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Future of Conservatism: Darwin or Design? [Human Events goes with ID]
Human Events ^ | 12 December 2005 | Casey Luskin

Posted on 12/12/2005 8:01:43 AM PST by PatrickHenry

Occasionally a social issue becomes so ubiquitous that almost everyone wants to talk about it -- even well-meaning but uninformed pundits. For example, Charles Krauthammer preaches that religious conservatives should stop being so darn, well, religious, and should accept his whitewashed version of religion-friendly Darwinism.1 George Will prophesies that disagreements over Darwin could destroy the future of conservatism.2 Both agree that intelligent design is not science.

It is not evident that either of these critics has read much by the design theorists they rebuke. They appear to have gotten most of their information about intelligent design from other critics of the theory, scholars bent on not only distorting the main arguments of intelligent design but also sometimes seeking to deny the academic freedom of design theorists.

In 2001, Iowa State University astronomer Guillermo Gonzalez’s research on galactic habitable zones appeared on the cover of Scientific American. Dr. Gonzalez’s research demonstrates that our universe, galaxy, and solar system were intelligently designed for advanced life. Although Gonzalez does not teach intelligent design in his classes, he nevertheless believes that “[t]he methods [of intelligent design] are scientific, and they don't start with a religious assumption.” But a faculty adviser to the campus atheist club circulated a petition condemning Gonzalez’s scientific views as merely “religious faith.” Attacks such as these should be familiar to the conservative minorities on many university campuses; however, the response to intelligent design has shifted from mere private intolerance to public witch hunts. Gonzalez is up for tenure next year and clearly is being targeted because of his scientific views.

The University of Idaho, in Moscow, Idaho, is home to Scott Minnich, a soft-spoken microbiologist who runs a lab studying the bacterial flagellum, a microscopic rotary engine that he and other scientists believe was intelligently designed -- see "What Is Intelligent Design.") Earlier this year Dr. Minnich testified in favor of intelligent design at the Kitzmiller v. Dover trial over the teaching of intelligent design. Apparently threatened by Dr. Minnich’s views, the university president, Tim White, issued an edict proclaiming that “teaching of views that differ from evolution ... is inappropriate in our life, earth, and physical science courses or curricula.” As Gonzaga University law professor David DeWolf asked in an editorial, “Which Moscow is this?” It’s the Moscow where Minnich’s career advancement is in now jeopardized because of his scientific views.

Scientists like Gonzalez and Minnich deserve not only to be understood, but also their cause should be defended. Conservative champions of intellectual freedom should be horrified by the witch hunts of academics seeking to limit academic freedom to investigate or objectively teach intelligent design. Krauthammer’s and Will’s attacks only add fuel to the fire.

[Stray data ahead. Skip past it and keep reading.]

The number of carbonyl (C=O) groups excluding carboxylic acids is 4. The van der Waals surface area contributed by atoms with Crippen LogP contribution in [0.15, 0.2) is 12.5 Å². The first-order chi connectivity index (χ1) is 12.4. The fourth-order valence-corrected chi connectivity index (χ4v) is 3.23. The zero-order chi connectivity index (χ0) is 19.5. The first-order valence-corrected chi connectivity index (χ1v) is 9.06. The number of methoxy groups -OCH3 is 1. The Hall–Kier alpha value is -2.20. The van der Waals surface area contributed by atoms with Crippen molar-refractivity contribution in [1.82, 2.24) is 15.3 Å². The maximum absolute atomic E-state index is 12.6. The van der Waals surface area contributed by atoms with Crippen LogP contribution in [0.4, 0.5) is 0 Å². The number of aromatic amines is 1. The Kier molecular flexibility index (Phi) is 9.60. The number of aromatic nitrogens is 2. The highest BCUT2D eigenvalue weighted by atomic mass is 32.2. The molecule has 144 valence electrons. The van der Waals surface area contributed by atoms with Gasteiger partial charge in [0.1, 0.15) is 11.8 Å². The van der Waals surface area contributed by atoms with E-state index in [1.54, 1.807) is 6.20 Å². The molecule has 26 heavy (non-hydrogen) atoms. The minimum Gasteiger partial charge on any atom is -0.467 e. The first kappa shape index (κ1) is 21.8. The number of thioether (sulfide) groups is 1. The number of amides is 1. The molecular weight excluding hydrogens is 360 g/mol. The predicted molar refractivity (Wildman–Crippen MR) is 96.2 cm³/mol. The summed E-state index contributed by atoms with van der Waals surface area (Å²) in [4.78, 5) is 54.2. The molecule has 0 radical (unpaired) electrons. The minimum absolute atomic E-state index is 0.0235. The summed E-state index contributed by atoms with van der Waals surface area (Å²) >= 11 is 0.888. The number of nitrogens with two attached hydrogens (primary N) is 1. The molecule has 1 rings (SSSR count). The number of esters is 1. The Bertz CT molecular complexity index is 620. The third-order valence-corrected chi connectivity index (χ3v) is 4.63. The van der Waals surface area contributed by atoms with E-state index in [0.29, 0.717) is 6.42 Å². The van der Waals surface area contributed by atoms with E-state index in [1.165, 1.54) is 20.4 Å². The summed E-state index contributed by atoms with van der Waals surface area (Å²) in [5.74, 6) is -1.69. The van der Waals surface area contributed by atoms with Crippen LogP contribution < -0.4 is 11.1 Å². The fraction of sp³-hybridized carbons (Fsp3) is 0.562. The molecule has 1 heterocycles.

By calling evolution “brilliant,” “elegant,” and “divine,” Krauthammer’s defense of Darwin is grounded in emotional arguments and the mirage that a Neo-Darwinism that is thoroughly friendly towards Western theism. While there is no denying the possibility of belief in God and Darwinism, the descriptions of evolution offered by top Darwinists differ greatly from Krauthammer’s sanitized version. For example, Oxford zoologist Richard Dawkins explains that “Darwin made it possible to be an intellectually fulfilled atheist.” In addition, Krauthammer’s understanding is in direct opposition to the portrayal of evolution in biology textbooks. Says Douglas Futuyma in the textbook Evolutionary Biology:

“By coupling undirected, purposeless variation to the blind, uncaring process of natural selection, Darwin made theological or spiritual explanations of the life processes superfluous.”3

Thus when Krauthammer thrashes the Kansas State Board of Education for calling Neo-Darwinian evolution “undirected,” it seems that it is Kansas -- not Krauthammer -- who has been reading the actual textbooks.

Moreover, by preaching Darwinism, Krauthammer is courting the historical enemies of some of his own conservative causes. Krauthammer once argued that human beings should not be subjected to medical experimentation because of their inherent dignity: “Civilization hangs on the Kantian principle that human beings are to be treated as ends and not means.”4 About 10 years before Krauthammer penned those words, the American Eugenics Society changed its name to the euphemistic “Society for the Study of Social Biology.” This “new” field of sociobiology, has been heavily promoted by the prominent Harvard sociobiologist E.O. Wilson. In an article titled, “The consequences of Charles Darwin's ‘one long argument,’” Wilson writes in the latest issue of Harvard Magazine:

“Evolution in a pure Darwinian world has no goal or purpose: the exclusive driving force is random mutations sorted out by natural selection from one generation to the next. … However elevated in power over the rest of life, however exalted in self-image, we were descended from animals by the same blind force that created those animals. …”5

This view of “scientific humanism” implies that our alleged undirected evolutionary origin makes us fundamentally undifferentiated from animals. Thus Wilson elsewhere explains that under Neo-Darwinism, “[m]orality, or more strictly our belief in morality, is merely an adaptation put in place to further our reproductive ends. … [E]thics as we understand it is an illusion fobbed on us by our genes to get us to cooperate.”6

There is no doubt that Darwinists can be extremely moral people. But E.O. Wilson’s brave new world seems very different from visions of religion and morality-friendly Darwinian sugerplums dancing about in Krauthammer’s head.